Jimmy Johnson (blues guitarist)

From Wikipedia, the free encyclopedia
Jump to: navigation, search

Jimmy Johnson (born James Earl Thompson,[1] November 25, 1928) is an American blues guitarist and singer.


Johnson was born in Holly Springs, Mississippi. Several of his brothers had careers in music, among them the soul musician Syl Johnson and the bassist Mack Thompson, who played with Magic Sam. In his younger years he played piano and sang in gospel groups. He and his family moved to Chicago in 1950, where he worked as a welder and played guitar in his spare time. He began playing professionally with Slim Willis in 1959, changing his last name to Johnson, as did his brother Syl. As a guitarist he was influenced by Buddy Guy and Otis Rush. He played with Freddy King, Albert King, Magic Sam, Otis Rush, and Eddy Clearwater, among others.

In the 1960s he played music in more of an R&B style, working with Otis Clay, Denise LaSalle, and Garland Green. He had his own group from the early 1960s, and by the mid-1960s he had released his first single. In 1965, he released the original version of "Don't Answer the Door", which was his only single to make the charts, reaching number 16 on the Billboard R&B chart.[2] A year later, it became a number 2 R&B hit for B. B. King,[3] who featured it in his live shows and albums through the 1970s. By 1974, Johnson had returned to playing blues, working with Jimmy Dawkins and touring Japan with Otis Rush in 1975.[4]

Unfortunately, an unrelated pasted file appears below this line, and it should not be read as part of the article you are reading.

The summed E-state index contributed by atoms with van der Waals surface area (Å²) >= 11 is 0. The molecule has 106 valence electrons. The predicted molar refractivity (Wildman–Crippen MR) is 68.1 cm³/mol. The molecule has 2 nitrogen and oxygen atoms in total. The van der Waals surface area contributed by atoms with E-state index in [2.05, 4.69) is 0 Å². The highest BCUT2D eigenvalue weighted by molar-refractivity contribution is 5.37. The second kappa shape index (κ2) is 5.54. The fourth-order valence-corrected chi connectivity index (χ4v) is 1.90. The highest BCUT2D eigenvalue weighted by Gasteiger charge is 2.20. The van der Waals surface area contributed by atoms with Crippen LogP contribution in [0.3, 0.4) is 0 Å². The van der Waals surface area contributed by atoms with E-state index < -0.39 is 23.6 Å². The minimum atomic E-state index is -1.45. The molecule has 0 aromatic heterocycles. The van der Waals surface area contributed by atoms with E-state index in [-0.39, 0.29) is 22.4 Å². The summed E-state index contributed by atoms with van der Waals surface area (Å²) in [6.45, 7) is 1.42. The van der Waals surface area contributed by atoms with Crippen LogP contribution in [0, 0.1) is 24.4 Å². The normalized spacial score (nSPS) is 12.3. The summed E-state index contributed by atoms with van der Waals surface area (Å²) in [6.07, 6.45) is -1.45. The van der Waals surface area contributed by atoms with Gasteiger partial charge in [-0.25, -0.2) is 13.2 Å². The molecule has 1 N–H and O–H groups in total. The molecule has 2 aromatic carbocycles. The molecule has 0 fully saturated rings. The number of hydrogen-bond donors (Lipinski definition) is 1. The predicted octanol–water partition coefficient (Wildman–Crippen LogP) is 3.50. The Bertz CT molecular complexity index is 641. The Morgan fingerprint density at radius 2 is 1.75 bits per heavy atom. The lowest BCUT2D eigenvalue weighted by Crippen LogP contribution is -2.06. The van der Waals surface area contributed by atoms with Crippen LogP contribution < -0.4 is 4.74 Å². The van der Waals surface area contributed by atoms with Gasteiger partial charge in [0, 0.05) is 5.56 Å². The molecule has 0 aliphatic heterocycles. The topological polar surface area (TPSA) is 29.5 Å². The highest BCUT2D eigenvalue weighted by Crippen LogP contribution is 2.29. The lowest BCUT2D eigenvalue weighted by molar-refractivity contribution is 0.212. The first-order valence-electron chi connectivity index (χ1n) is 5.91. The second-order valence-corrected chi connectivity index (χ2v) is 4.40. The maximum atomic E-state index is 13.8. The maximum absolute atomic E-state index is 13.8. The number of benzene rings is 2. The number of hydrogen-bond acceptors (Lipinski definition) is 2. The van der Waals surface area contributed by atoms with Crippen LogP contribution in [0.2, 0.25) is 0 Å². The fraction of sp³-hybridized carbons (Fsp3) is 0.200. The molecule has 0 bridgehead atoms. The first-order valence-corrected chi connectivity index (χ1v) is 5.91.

His first solo albums appeared on MCM Blues Records in 1978 and Delmark Records in 1979, when he was fifty years old. He was an award-winner at the first Blues Music Awards, held in Memphis in November 1980. His career continued to pick up until December 2, 1988, when his touring van crashed in Indiana, killing his band's keyboardist, St. James Bryant, and bassist, Larry Exum.[4] Johnson was injured and took an extended break from the music industry. He returned to record for Verve Records in 1994. In 2002, he recorded with his brother Syl. He remained active and toured Europe in 2009, performing in the UK and at the Copenhagen Blues Festival in Denmark.

He collaborated in 2014 on Beyond Any Form, an album of Persian traditional music[5]



  1. ^ "Songwriter/Composer: THOMPSON JAMES EARL". BMI Repertoire. Broadcast Music Incorporated. Retrieved 2011-04-08. 
  2. ^ Whitburn, Joel. Top R&B Singles 1942–1999. p. 228.
  3. ^ Whitburn, p. 244.
  4. ^ a b Russell, Tony (1997). The Blues: From Robert Johnson to Robert Cray. Dubai: Carlton Books. p. 125. ISBN 1-85868-255-X. 
  5. ^ ""Neither Angel Nor Devil Am I" Released". Cultural Heritage News Agency. August 12, 2014. Retrieved October 19, 2014.